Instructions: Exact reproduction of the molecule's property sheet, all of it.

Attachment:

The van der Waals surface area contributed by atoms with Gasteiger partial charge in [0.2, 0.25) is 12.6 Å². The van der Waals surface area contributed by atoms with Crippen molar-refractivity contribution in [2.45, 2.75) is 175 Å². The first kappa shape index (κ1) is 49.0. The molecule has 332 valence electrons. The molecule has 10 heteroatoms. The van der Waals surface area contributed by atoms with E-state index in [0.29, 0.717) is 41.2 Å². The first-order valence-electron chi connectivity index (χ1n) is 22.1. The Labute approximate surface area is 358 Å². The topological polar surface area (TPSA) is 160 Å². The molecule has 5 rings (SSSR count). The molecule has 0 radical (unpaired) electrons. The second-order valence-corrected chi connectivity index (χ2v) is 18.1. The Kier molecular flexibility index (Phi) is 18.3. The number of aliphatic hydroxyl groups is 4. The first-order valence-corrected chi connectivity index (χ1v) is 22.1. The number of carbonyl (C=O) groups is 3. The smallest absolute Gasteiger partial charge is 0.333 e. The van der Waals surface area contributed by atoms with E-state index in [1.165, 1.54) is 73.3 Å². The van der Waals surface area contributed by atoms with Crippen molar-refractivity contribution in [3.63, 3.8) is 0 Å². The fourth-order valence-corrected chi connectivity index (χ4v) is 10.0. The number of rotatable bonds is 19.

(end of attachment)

The van der Waals surface area contributed by atoms with Gasteiger partial charge in [0.2, 0.25) is 12.6 Å². The van der Waals surface area contributed by atoms with Crippen molar-refractivity contribution in [2.45, 2.75) is 175 Å². The first kappa shape index (κ1) is 49.0. The molecule has 332 valence electrons. The molecule has 10 heteroatoms. The van der Waals surface area contributed by atoms with E-state index in [0.29, 0.717) is 41.2 Å². The first-order valence-electron chi connectivity index (χ1n) is 22.1. The Labute approximate surface area is 358 Å². The topological polar surface area (TPSA) is 160 Å². The molecule has 5 rings (SSSR count). The molecule has 0 radical (unpaired) electrons. The second-order valence-corrected chi connectivity index (χ2v) is 18.1. The Kier molecular flexibility index (Phi) is 18.3. The number of aliphatic hydroxyl groups is 4. The first-order valence-corrected chi connectivity index (χ1v) is 22.1. The number of carbonyl (C=O) groups is 3. The smallest absolute Gasteiger partial charge is 0.333 e. The van der Waals surface area contributed by atoms with E-state index in [1.165, 1.54) is 73.3 Å². The van der Waals surface area contributed by atoms with Crippen molar-refractivity contribution in [3.63, 3.8) is 0 Å². The fourth-order valence-corrected chi connectivity index (χ4v) is 10.0. The number of rotatable bonds is 19.